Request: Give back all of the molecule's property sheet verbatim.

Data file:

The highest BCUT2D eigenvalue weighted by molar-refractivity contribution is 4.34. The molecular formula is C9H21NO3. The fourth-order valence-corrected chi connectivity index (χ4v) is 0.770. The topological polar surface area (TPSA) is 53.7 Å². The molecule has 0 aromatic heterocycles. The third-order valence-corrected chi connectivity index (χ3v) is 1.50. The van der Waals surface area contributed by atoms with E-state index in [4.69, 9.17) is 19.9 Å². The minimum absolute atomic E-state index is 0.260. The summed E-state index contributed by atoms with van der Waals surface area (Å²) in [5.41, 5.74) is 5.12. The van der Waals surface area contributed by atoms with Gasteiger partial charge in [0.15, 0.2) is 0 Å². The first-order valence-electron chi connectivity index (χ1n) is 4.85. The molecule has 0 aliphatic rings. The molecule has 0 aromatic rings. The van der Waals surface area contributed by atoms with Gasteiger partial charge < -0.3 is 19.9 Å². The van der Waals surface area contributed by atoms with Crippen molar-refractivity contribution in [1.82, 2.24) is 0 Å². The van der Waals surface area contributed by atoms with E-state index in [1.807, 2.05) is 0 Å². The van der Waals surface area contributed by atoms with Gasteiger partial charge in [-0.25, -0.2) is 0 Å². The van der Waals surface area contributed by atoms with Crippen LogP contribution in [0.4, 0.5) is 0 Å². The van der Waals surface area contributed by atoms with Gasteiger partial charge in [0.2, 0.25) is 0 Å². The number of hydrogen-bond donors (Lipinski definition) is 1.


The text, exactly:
The highest BCUT2D eigenvalue weighted by molar-refractivity contribution is 4.34. The molecular formula is C9H21NO3. The fourth-order valence-corrected chi connectivity index (χ4v) is 0.770. The topological polar surface area (TPSA) is 53.7 Å². The molecule has 0 aromatic heterocycles. The third-order valence-corrected chi connectivity index (χ3v) is 1.50. The van der Waals surface area contributed by atoms with E-state index in [4.69, 9.17) is 19.9 Å². The minimum absolute atomic E-state index is 0.260. The summed E-state index contributed by atoms with van der Waals surface area (Å²) in [5.41, 5.74) is 5.12. The van der Waals surface area contributed by atoms with Gasteiger partial charge in [0.15, 0.2) is 0 Å². The first-order valence-electron chi connectivity index (χ1n) is 4.85. The molecule has 0 aliphatic rings. The molecule has 0 aromatic rings. The van der Waals surface area contributed by atoms with Gasteiger partial charge < -0.3 is 19.9 Å². The van der Waals surface area contributed by atoms with Crippen molar-refractivity contribution in [1.82, 2.24) is 0 Å². The van der Waals surface area contributed by atoms with E-state index in [1.807, 2.05) is 0 Å². The van der Waals surface area contributed by atoms with Gasteiger partial charge in [-0.25, -0.2) is 0 Å². The van der Waals surface area contributed by atoms with Crippen LogP contribution in [0.4, 0.5) is 0 Å². The van der Waals surface area contributed by atoms with Gasteiger partial charge in [0.2, 0.25) is 0 Å². The number of hydrogen-bond donors (Lipinski definition) is 1.